Aggiornato il: 7 nov 2019
Test copiata dall’Università di Stanford
NETWORKS CONSIDERED HARMFUL - FOR ELECTRONIC MAIL
2003 Note: This article was published in Communications of the ACM, 32(12), pp. 1389-1390, December 1989. Its contentions remained valid until the Internet was universally available. It remained valid in countries that had telephone systems but didn't have Internet yet.
Electronic mail (email), using ARPANET and other networks has been in use for almost 20 years. The widespread use of telefax is more recent. However, unless email is freed from dependence on the networks, I predict it will be supplanted by telefax for most uses in spite of its many advantages over telefax. These advantages include the fact that information is transmitted more cheaply as character streams than as images. Multiple addressees are readily accommodated. Moreover, messages transmitted as character streams can be readily filed, searched, edited and used by computer programs.
The reason why telefax will supplant email unless email is separated from special networks is that telefax works by using the existing telephone network directly. To become a telefax user, it is only necessary to buy a telefax machine for a price between $1,000 and $5,000 (depending on features) and to publicize one's fax number on stationery, on business cards and in telephone directories. Once this is done anyone in the world can communicate with you. No complicated network addresses and no politics to determine who is eligible to be on what network. Telefax is already much more widely used than email, and a Japanese industry estimate is that 5 percent of homes will have telefax by 1995 and 50 percent by 2010. This is with a $200 target price.
Email could work the same way at similar costs, but because of a mistake by DARPA about 1970, i.e. making a special-purpose, special-politics network the main vehicle for electronic mail, it was combined with other network uses that require higher bandwith and packet switching.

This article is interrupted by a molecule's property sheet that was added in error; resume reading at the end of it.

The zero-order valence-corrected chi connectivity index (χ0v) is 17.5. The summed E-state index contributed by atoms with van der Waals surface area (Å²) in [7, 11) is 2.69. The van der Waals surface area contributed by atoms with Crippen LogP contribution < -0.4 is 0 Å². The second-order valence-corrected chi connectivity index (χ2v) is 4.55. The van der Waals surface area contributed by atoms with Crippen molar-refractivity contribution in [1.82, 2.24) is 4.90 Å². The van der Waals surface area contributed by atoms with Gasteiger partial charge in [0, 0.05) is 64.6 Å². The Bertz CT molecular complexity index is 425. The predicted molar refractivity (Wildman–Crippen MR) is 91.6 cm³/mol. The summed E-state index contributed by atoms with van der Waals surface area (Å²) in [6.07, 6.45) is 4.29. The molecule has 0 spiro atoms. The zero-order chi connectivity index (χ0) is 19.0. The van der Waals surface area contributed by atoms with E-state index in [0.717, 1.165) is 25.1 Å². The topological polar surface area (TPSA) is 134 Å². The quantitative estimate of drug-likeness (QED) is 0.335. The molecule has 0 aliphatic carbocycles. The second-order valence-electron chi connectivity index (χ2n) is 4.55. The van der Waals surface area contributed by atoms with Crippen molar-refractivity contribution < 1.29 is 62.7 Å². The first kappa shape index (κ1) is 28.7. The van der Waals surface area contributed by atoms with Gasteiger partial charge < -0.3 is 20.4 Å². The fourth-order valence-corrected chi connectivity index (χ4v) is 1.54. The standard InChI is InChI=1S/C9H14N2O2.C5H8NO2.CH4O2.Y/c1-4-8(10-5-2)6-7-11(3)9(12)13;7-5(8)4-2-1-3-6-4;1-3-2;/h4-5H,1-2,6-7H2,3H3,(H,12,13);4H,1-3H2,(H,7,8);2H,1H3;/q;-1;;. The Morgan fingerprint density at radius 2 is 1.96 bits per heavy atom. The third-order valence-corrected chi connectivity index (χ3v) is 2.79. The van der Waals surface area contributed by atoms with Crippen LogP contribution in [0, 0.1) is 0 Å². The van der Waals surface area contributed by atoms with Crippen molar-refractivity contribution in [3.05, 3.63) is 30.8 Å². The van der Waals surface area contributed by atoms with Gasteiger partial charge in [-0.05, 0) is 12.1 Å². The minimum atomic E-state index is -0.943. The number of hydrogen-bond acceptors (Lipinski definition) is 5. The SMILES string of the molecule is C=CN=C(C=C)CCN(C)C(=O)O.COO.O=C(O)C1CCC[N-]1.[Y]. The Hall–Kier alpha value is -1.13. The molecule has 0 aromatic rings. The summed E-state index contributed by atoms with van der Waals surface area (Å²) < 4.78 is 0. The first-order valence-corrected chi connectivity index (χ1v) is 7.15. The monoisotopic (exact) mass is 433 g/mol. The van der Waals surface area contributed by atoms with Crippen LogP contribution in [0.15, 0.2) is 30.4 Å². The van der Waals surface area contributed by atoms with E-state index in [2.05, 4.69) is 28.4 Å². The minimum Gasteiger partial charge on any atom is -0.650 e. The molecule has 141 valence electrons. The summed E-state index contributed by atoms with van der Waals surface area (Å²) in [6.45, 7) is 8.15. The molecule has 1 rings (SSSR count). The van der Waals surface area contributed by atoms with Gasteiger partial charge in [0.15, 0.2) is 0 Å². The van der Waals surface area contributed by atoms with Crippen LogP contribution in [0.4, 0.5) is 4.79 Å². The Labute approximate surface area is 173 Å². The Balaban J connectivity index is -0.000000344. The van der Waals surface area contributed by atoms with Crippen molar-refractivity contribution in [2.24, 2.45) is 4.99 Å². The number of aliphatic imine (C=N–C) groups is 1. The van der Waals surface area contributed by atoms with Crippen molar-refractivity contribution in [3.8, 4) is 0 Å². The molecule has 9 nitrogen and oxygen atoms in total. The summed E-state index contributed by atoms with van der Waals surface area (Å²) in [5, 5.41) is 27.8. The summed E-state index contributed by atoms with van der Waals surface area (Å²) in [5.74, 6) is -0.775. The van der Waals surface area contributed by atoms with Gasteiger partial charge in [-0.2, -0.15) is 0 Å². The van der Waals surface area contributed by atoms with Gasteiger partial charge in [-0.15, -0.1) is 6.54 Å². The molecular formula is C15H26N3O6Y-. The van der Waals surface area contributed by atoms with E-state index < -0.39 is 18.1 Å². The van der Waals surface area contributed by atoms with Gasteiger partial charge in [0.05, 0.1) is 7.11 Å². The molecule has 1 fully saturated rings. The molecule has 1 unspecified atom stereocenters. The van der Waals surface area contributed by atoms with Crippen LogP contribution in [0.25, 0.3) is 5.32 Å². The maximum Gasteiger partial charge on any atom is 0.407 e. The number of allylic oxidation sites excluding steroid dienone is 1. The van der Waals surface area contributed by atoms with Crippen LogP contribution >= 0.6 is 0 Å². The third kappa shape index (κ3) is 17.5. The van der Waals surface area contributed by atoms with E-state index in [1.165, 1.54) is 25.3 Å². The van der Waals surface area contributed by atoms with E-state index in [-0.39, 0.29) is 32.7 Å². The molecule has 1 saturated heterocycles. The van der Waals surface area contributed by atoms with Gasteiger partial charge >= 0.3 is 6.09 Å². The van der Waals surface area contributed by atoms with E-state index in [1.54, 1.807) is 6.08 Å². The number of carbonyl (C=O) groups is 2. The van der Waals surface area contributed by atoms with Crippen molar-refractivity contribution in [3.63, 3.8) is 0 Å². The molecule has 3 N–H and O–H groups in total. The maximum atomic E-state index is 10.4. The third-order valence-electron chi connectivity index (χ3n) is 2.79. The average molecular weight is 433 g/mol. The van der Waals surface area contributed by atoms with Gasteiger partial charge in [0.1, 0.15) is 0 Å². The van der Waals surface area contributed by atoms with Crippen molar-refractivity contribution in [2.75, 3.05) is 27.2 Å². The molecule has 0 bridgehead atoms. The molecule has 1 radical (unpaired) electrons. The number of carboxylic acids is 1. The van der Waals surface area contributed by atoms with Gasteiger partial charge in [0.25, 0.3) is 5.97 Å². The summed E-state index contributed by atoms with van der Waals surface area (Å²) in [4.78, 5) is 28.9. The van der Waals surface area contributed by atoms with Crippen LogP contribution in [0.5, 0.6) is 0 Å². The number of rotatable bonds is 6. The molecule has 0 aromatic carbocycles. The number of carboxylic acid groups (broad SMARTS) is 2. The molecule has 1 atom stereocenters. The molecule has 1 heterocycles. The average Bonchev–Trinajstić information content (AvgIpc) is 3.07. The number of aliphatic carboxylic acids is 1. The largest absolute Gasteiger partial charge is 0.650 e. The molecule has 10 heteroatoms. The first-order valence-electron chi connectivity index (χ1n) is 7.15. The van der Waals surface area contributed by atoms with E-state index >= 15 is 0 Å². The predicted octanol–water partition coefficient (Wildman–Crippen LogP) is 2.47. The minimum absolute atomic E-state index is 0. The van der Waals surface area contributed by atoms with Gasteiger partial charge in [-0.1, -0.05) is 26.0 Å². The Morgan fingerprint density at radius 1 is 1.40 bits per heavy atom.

Another mistake was UUCP. It uses the telephone network, but three features inherited from its use within Bell Telephone Laboratories made its widespread adoption a blunder.
1. It assumes that both parties are using the UNIX operating system rather than using a general mail protocol. This is only moderately serious, because some other systems have been able to pretend to be UNIX sufficiently well to implement the protocols.
2. It requires that the message forwarding computer have login privileges on the receiver. This has resulted in a system of relaying messages that involves gateways, polling and complicated addresses. This results in politics in getting connected to the gateways and causes addresses often to fail.
3. Today forwarding is often a service provided free and therefore of limited expandibility.
There has been a proliferation of networks and message services on a variety of time-sharing utilities. Some of them are commercial and some of them serve various scientific disciplines and commercial activities. The connections between these networks require politics and often fail. When both commercial and noncommercial networks must interact there are complications with charging. A whole industry is founded on the technologically unsound ideas of competitive special purpose networks and storage of mail on mail computers. It is as though there were dozens of special purpose telephone networks and no general network.
The solution is to go to a system that resembles fax in that the ``net addresses'' are just telephone numbers. The simple form of the command is just
after which the user engages in the usual dialog with the mail system.
The sending machine dials the receiving machine just as is done with fax. When the receiving machine answers, the sender announces that it has a message for . Implementing this can involve either implementation of protocols in a user machine or a special machine that pretends to be a user of the receiving machine or local area network. The former involves less hardware, but the latter involves less modification to the operating system of the receiving machine.
I have heard various arguments as to why integrating electronic mail with other network services is the right idea. I could argue the point theoretically, but it seems better to simply point out that telefax, which originated more recently than electronic mail is already far more widespread outside the computer science community. Indeed it is often used for communicating with someone who is thought to have an email address when getting the forwarding connections right seems too complicated.
The World of the Future